CITY OF OKOBOJI, IOWA, Appellant, v. OKOBOJI BARZ, INC., d/b/a Okoboji Boats and Leo Parks, Jr., Appellees.
In this appeal, we must decide whether the proposed operation of a bar on lakefront property constitutes an unlawful expansion of a nonconforming use under a city's zoning ordinance and a violation of the special use permits granted by the board of adjustment. The district court determined the proposed use of the property for a bar did not violate the city zoning ordinance or the special use permits. Because we disagree with the district court's determination, we reverse the judgment of the district court and remand the case for the court to enter a permanent injunction enjoining the owner and his corporation from using the property as a bar.
I. Background Facts and Proceedings.
The property in question in this case is located on the lakeshore of Smith's Bay on West Lake Okoboji. A marina has been located on the property since the 1890's. Until the mid-1970's, the property was operated as two separate marinas with different owners. One property was known as the Cove and the other as Okoboji Boats. The surrounding neighborhood is primarily residential, with some commercial activity.
In 1972, the City of Okoboji (City) enacted a zoning ordinance. Under the ordinance, the marinas were zoned lakeshore residential. Lakeshore residential permits single-family homes and prohibits commercial uses. Okoboji Zoning Ordinance art. VII, § 2(A)(1) (1995) (originally codified in 1972). Accordingly, the Cove and Okoboji Boats became nonconforming uses. The minutes from the Okoboji planning and zoning commission meeting where the commission discussed the ordinance reflect the commission's
suggest[ion] that these [nonconforming uses] be given a perpetual special permit to continue their respective businesses regardless of any type of disaster that may destroy the entire operation [contrary to a provision in the ordinance prohibiting rebuilding if such a use is damaged more than fifty percent of its replacement value. The commission noted it] should be stipulated, however, that the permit is limited to the specific operation or business for which it was originally intended.
In 1973, the owner of Okoboji Boats filed an application for a special use permit stating:
We request that the provision of Ordinance No. 63 stating that if a non-conforming business is destroyed beyond 50% of replaceable value, the business may not be rebuilt, be waived, as pertains to the business known as “Okoboji Boats.” The business being a sales, service, and storage facility for boats.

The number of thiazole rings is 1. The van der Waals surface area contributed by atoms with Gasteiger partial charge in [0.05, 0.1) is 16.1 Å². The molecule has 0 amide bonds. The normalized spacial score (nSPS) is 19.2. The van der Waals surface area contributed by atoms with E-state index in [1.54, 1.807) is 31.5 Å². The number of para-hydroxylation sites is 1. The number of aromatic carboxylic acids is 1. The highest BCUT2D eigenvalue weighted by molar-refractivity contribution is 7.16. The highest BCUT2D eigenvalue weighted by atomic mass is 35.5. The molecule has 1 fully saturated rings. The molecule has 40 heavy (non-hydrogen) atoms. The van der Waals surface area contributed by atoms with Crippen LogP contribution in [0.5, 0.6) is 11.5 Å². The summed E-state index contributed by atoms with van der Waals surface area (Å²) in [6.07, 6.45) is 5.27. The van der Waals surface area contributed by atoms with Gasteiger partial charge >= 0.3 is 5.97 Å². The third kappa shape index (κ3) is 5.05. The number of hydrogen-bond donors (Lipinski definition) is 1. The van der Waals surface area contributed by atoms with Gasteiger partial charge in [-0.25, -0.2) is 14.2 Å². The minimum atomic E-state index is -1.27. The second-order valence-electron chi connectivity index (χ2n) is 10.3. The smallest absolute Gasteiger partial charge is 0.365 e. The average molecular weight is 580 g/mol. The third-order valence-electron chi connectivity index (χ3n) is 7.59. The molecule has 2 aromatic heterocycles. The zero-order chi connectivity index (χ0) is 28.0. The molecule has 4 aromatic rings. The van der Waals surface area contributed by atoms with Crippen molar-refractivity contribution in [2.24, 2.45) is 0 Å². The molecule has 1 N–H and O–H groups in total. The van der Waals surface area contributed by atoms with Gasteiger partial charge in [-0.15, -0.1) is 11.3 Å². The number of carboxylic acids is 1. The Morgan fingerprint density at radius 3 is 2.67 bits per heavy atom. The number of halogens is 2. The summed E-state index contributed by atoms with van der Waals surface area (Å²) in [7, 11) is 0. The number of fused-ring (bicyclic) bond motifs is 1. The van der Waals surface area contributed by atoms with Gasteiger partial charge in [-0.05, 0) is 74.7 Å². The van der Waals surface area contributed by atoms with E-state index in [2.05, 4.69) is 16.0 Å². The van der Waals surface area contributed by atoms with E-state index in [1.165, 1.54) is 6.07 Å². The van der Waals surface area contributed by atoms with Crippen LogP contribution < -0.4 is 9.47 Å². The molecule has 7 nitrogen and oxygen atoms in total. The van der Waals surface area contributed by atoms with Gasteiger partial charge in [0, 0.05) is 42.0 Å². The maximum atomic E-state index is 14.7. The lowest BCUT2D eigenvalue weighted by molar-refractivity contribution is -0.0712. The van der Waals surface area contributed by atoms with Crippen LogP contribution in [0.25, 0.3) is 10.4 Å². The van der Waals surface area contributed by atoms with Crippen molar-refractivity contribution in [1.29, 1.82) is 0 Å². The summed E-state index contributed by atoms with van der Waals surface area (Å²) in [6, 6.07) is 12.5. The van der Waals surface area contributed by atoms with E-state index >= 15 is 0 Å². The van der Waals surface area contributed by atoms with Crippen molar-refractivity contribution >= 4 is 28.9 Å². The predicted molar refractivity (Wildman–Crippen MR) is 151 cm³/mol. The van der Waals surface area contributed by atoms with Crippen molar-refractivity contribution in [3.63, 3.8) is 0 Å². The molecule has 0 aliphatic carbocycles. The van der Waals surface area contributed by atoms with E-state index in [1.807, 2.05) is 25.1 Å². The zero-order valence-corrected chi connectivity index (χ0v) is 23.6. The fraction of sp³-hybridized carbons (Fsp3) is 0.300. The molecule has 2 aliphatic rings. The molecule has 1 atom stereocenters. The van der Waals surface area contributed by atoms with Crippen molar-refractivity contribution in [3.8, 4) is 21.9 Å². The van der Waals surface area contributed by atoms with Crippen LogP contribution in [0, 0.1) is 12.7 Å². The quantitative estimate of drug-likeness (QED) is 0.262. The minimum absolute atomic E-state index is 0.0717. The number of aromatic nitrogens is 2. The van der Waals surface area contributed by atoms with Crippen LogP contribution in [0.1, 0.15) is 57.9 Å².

The Okoboji board of adjustment granted the permit as requested.
Around the same time, the owner of the Cove filed an application for a special use permit. The application stated:
I request that the provisions of Art. IV, Sec. 4, par. B be waived so that a non-conforming use of a building destroyed or damaged more than 50% of its then replacement value could be restored; also I request that the provisions of Art. IV, Sect. 4 which states that no building or land devoted to a use not permitted by this ordinance in a residential district in which such building or land is located, except when required by law, shall be enlarged, extended, constructed, reconstructed, substituted or structurally altered, unless the use thereof is changed to a use permitted in the district in which such building, structure or premises is located, be also waived. The Cove is such a business involved in sales, rental, service and storage of boats, snowmobiles and related items.
The board granted the permit specifying in part
[t]hat all objections be overruled and the permit application be approved subject to the following restrictions: That the proposed building be utilized for only boat sales, service, storage facilities, and related various business, and further provided that the proposed building be no higher than specified in the attached site plan, which is 15′ above street grade, adequate parking as defined in Ord. 63 and 10′ side yards.
In 1975, the two properties began operating as a single marina known as Okoboji Boats. The hours of operation were typically 8 a.m. to 5 p.m., with the gas dock sometimes operating until 8 p.m. Around this time, the City issued a building permit to the marina for some expansion and remodeling. In addition, the marina eventually began selling beer intended for consumption off the premises as well as soda, snack foods, and microwavable sandwiches. The marina also expanded its inventory of boating equipment, apparel, and accessories.
In January 2001, Leo Parks, Jr. purchased Okoboji Boats. Parks leased a portion of the marina during that summer to an individual who operated a business that included the sale of carryout broasted chicken. The broasted chicken operation brought a myriad of complaints from the neighbors. With the support of numerous property owners in the neighborhood, the City filed a petition for declaratory judgment and injunctive relief, claiming the operation of the chicken business was contrary to the zoning ordinance. The court denied the City's request for a temporary injunction. The City dismissed the case. The chicken business eventually closed.